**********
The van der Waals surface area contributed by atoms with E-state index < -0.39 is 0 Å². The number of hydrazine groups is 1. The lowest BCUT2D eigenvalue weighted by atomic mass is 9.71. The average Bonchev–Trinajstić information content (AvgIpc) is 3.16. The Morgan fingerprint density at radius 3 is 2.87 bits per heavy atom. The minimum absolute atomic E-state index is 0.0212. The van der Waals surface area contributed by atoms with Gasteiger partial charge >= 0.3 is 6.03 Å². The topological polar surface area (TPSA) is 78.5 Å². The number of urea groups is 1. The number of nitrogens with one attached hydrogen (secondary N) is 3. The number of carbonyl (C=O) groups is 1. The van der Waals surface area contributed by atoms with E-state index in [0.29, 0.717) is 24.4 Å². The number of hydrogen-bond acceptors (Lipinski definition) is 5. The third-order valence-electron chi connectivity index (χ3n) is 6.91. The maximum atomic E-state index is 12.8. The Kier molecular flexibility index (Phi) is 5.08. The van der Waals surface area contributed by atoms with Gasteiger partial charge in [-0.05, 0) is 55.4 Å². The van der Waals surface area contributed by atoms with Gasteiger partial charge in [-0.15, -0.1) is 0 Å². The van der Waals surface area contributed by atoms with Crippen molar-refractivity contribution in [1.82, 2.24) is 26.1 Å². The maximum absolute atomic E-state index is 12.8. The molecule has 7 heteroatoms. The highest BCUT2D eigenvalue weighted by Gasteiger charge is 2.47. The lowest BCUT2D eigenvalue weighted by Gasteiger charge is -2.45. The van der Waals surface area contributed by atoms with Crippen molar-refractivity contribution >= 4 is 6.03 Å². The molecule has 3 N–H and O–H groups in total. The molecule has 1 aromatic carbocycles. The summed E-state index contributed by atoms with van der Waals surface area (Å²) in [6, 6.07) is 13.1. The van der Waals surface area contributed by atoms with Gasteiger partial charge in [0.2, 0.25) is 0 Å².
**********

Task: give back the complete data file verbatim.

The van der Waals surface area contributed by atoms with E-state index < -0.39 is 0 Å². The number of hydrazine groups is 1. The lowest BCUT2D eigenvalue weighted by atomic mass is 9.71. The average Bonchev–Trinajstić information content (AvgIpc) is 3.16. The Morgan fingerprint density at radius 3 is 2.87 bits per heavy atom. The minimum absolute atomic E-state index is 0.0212. The van der Waals surface area contributed by atoms with Gasteiger partial charge >= 0.3 is 6.03 Å². The topological polar surface area (TPSA) is 78.5 Å². The number of urea groups is 1. The number of nitrogens with one attached hydrogen (secondary N) is 3. The number of carbonyl (C=O) groups is 1. The van der Waals surface area contributed by atoms with E-state index in [0.29, 0.717) is 24.4 Å². The number of hydrogen-bond acceptors (Lipinski definition) is 5. The third-order valence-electron chi connectivity index (χ3n) is 6.91. The maximum atomic E-state index is 12.8. The Kier molecular flexibility index (Phi) is 5.08. The van der Waals surface area contributed by atoms with Gasteiger partial charge in [-0.05, 0) is 55.4 Å². The van der Waals surface area contributed by atoms with Gasteiger partial charge in [-0.15, -0.1) is 0 Å². The van der Waals surface area contributed by atoms with Crippen molar-refractivity contribution in [1.82, 2.24) is 26.1 Å². The maximum absolute atomic E-state index is 12.8. The molecule has 7 heteroatoms. The highest BCUT2D eigenvalue weighted by Gasteiger charge is 2.47. The lowest BCUT2D eigenvalue weighted by Gasteiger charge is -2.45. The van der Waals surface area contributed by atoms with Crippen molar-refractivity contribution >= 4 is 6.03 Å². The molecule has 3 N–H and O–H groups in total. The molecule has 1 aromatic carbocycles. The summed E-state index contributed by atoms with van der Waals surface area (Å²) in [6, 6.07) is 13.1. The van der Waals surface area contributed by atoms with Gasteiger partial charge in [0.2, 0.25) is 0 Å².